Literacy and Augmentative and Alternative Communication

Literacy and Augmentative and Alternative Communication

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The new demands of this "computer and technology age" have focused international attention on literacy levels, on literacy development and literacy disorders. Governments have launched programs to reduce literacy difficulties and support functional literacy for all. In this context, the needs of individuals with severe speech and physical impairments may seem relatively small, and even unimportant. However, for this group of individuals in particular unlocking the literacy code opens up tremendous opportunities, minimizing the disabling effects of their underlying speech and motor impairments, and supporting participation in society. Ironically however, for a group for whom literacy is such an important achievement, current studies suggest that achieving functional literacy skills is particularly challenging.In order to read, individuals with severe speech impairments must access a set of written symbols and decode them to abstract meaning just as anyone else must do. They must convert underlying messages into an alternative external symbol format in order to write. In order to become expert in both of these activities, they must learn at least a certain core of knowledge about how the symbols and messages relate to each other. Just as there are many ways to skin a chicken, there are many possible ways to achieve mastery of reading and writing. Although the essence of the task may remain the same for individuals with congenital speech impairments, they may process the task, or develop task mastery in ways that are quite different from speaking children who have no additional physical impairments. "Literacy and Augmentative and Alternative Communication" focuses on individuals with combined physical and communication impairments, who rely at least some of the time on aided communication. It investigates the range of research and application issues relating to AAC and literacy (primarily reading and writing skills), from the emergent literacy stage up through adulthood use of reading for various vocational and leisure purposes. It provides a balanced view of both the whole language as well as the more analytic approaches to reading instruction necessary for the development of reading skills.
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Product details

  • Hardback | 304 pages
  • 152 x 228 x 22mm | 399.17g
  • Academic Press Inc
  • Amsterdam, Netherlands
  • English
  • 0126503591
  • 9780126503593
  • 2,130,514

Table of contents

The Process of Reading and Writing
Literacy Learning
Literacy and AAC
Assessment Principles
Practicalities of Assessment
Principles of Intervention
The Practicalities Intervention: Scrawling a Path to Literacy
The Role of Technology
Planning the Way Forward
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Review quote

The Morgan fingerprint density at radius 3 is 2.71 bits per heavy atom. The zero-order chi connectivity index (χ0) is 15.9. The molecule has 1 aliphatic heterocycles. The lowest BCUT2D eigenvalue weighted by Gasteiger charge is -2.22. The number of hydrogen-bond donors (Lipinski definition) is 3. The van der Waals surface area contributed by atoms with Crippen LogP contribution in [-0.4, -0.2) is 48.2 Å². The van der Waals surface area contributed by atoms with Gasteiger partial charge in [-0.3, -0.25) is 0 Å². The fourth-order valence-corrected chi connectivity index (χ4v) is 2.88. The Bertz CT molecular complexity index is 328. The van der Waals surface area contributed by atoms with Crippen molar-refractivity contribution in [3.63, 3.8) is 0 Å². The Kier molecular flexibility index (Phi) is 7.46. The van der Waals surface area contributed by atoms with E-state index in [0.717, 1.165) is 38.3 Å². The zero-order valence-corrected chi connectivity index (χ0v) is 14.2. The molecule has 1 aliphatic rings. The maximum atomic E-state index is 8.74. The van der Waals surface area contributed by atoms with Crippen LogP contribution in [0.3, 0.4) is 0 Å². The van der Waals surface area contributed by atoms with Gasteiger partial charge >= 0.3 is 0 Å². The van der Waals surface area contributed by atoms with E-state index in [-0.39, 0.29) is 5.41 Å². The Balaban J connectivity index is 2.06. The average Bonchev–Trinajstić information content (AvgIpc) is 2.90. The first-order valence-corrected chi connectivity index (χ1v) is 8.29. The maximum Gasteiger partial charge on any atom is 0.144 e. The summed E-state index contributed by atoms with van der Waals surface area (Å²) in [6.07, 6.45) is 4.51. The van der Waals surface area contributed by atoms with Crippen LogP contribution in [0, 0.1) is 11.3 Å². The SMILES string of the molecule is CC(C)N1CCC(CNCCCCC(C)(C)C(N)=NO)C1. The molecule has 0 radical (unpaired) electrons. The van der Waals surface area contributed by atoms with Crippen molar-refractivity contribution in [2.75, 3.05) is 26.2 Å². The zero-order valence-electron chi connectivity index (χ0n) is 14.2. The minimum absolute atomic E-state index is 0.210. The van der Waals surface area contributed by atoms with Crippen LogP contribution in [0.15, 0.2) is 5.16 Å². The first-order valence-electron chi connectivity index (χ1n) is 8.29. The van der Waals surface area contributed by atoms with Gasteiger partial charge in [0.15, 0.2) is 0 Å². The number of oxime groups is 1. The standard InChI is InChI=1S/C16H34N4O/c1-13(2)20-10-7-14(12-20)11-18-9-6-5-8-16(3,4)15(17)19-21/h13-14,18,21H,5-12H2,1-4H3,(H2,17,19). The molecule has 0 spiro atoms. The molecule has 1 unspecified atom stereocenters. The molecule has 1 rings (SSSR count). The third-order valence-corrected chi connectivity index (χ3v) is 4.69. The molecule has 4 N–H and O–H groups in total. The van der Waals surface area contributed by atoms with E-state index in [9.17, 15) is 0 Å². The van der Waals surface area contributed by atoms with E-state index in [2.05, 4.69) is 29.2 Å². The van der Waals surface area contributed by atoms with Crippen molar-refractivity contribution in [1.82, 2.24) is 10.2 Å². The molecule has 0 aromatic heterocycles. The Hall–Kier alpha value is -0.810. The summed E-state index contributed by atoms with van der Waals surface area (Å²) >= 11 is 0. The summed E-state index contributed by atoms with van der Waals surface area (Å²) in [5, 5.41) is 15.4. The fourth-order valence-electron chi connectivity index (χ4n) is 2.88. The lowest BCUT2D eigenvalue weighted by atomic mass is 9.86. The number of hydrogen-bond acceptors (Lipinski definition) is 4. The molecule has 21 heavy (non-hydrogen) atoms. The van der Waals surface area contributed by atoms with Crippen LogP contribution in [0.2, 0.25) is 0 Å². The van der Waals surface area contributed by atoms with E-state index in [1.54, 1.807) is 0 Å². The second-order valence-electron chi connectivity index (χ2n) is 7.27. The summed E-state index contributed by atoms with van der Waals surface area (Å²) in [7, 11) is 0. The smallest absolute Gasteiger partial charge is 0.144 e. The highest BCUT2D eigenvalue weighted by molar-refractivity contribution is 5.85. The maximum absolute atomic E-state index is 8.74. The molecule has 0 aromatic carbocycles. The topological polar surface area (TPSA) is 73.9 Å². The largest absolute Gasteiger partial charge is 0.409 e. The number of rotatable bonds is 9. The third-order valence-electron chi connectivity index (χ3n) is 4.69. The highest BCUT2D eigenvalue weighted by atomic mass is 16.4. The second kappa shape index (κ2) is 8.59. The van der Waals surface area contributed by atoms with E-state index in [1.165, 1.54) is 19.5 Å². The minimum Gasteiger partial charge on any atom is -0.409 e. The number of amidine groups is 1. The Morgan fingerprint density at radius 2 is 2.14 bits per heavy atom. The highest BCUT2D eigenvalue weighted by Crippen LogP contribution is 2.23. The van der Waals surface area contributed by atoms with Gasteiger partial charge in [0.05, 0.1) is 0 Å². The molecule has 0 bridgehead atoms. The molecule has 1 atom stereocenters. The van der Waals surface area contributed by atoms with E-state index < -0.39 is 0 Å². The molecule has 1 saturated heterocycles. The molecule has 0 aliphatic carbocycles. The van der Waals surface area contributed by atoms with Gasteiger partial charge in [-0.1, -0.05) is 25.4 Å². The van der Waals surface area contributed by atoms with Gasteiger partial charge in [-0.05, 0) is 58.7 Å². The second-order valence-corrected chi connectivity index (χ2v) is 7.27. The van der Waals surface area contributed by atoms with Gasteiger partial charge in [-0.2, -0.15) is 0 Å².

"This excellent volume, part of the Augmentative and Alternative Communication Perspectives Series, presents an extensive and thorough presentation of issues related to literacy learning as it relates to AAC users... Highly recommended for speech pathologists, special educators, and for students in these fields." -CLOSING THE GAP "Literacy and Augmentative and Alternative Communication presents a balanced view of whole language and more analytic approaches to reading instruction that are necessary for the development of reading skills. The book is appropriate for students as well as professionals involved in service delivery." -ADVANCE: FOR SPEECH-LANGUAGE PATHOLOGISTS & AUDIOLOGISTS "In this excellent book Martine Smith has gathered together key information about the literacy skill development of children from around the world and then applied the current "state of the science" to the crucial issues and challenges facing individuals with complex communication needs who are learning to read and write. Dr. Smith highlights a wide spectrum of needed skills and delineates strategies (assessment and intervention) that professionals can utilize to assist individuals who rely on AAC to develop crucial literacy skills. This book is a very important resource for educators and speech-language pathologists. It is also readily accessible to students in education and rehabilitation and to family members of individuals with complex communication needs. Dr. Smith has written a book that is easy-to-read and organized in ways that make learning straightforward and interesting. I highly recommend the book and applaud her for providing this valuable resource." Sarah W. Blackstone, Ph.D. CCC-SP, President, Augmentative Communication Inc., Monterey, California, USA; Partner, Rehabilitation Engineering Resource Center on Communication Enhancement (AAC-RERC) 'Literacy and Augmentative and Alternative Communication brilliantly delineates the skills necessary for reading and spelling. Departing from the usual description of literacy development, Smith presents the reader with an insightful and comprehensive explanation of the ways that AAC influences literacy acquisition among special needs children. The authors considerable knowledge of the field is also demonstrated in her thorough presentation of assessment and the masterful way she leads the reader through the practical questions of intervention. This book is an excellent example of what the author herself calls 'a considerate' text, ... [one] that clearly outlines the structure and purpose of the text, uses accessible language, and respects the knowledge available to, and required by, the reader." Annika Dahlgren Sandberg, Ph.D., Department of Psychology, Goteborg University, Goteborg, Sweden "Dr. Martine Smith has made an immense contribution to the AAC field with this text. Literacy and AAC is far and away the most comprehensive and scholarly treatment to date of the issues impacting literacy learning in AAC users. Dr. Smith has thoroughly documented the relevant English language research from both sides of the Atlantic across multiple fields including the AAC literature, mainstream reading and writing, speech and language, and special education. Speech-language clinicians, graduate students, and scholars will find Literacy and AAC a marvelous resource in more thoroughly and thoughtfully addressing literacy in persons with severe communication impairments." David A. Koppenhaver, Ph.D., College of Education, Appalachian State University, Boone, North Carolina, USA